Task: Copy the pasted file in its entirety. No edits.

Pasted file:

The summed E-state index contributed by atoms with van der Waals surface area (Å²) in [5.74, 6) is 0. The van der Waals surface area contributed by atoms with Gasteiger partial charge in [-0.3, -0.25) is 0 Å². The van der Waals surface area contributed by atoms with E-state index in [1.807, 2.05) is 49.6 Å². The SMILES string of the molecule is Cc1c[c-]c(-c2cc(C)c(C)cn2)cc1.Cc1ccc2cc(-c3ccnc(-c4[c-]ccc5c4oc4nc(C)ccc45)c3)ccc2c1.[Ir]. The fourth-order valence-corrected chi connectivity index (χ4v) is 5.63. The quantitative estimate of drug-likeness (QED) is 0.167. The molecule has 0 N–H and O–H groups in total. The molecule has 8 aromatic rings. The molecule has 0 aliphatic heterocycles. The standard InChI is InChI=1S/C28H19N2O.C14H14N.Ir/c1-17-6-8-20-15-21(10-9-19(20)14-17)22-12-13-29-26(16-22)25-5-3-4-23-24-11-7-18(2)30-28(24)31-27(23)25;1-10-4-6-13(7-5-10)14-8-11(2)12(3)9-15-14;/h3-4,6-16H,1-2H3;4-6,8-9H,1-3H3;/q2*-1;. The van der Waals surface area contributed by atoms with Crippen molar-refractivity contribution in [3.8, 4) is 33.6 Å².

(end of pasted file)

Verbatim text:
The summed E-state index contributed by atoms with van der Waals surface area (Å²) in [5.74, 6) is 0. The van der Waals surface area contributed by atoms with Gasteiger partial charge in [-0.3, -0.25) is 0 Å². The van der Waals surface area contributed by atoms with E-state index in [1.807, 2.05) is 49.6 Å². The SMILES string of the molecule is Cc1c[c-]c(-c2cc(C)c(C)cn2)cc1.Cc1ccc2cc(-c3ccnc(-c4[c-]ccc5c4oc4nc(C)ccc45)c3)ccc2c1.[Ir]. The fourth-order valence-corrected chi connectivity index (χ4v) is 5.63. The quantitative estimate of drug-likeness (QED) is 0.167. The molecule has 0 N–H and O–H groups in total. The molecule has 8 aromatic rings. The molecule has 0 aliphatic heterocycles. The standard InChI is InChI=1S/C28H19N2O.C14H14N.Ir/c1-17-6-8-20-15-21(10-9-19(20)14-17)22-12-13-29-26(16-22)25-5-3-4-23-24-11-7-18(2)30-28(24)31-27(23)25;1-10-4-6-13(7-5-10)14-8-11(2)12(3)9-15-14;/h3-4,6-16H,1-2H3;4-6,8-9H,1-3H3;/q2*-1;. The van der Waals surface area contributed by atoms with Crippen molar-refractivity contribution in [3.8, 4) is 33.6 Å².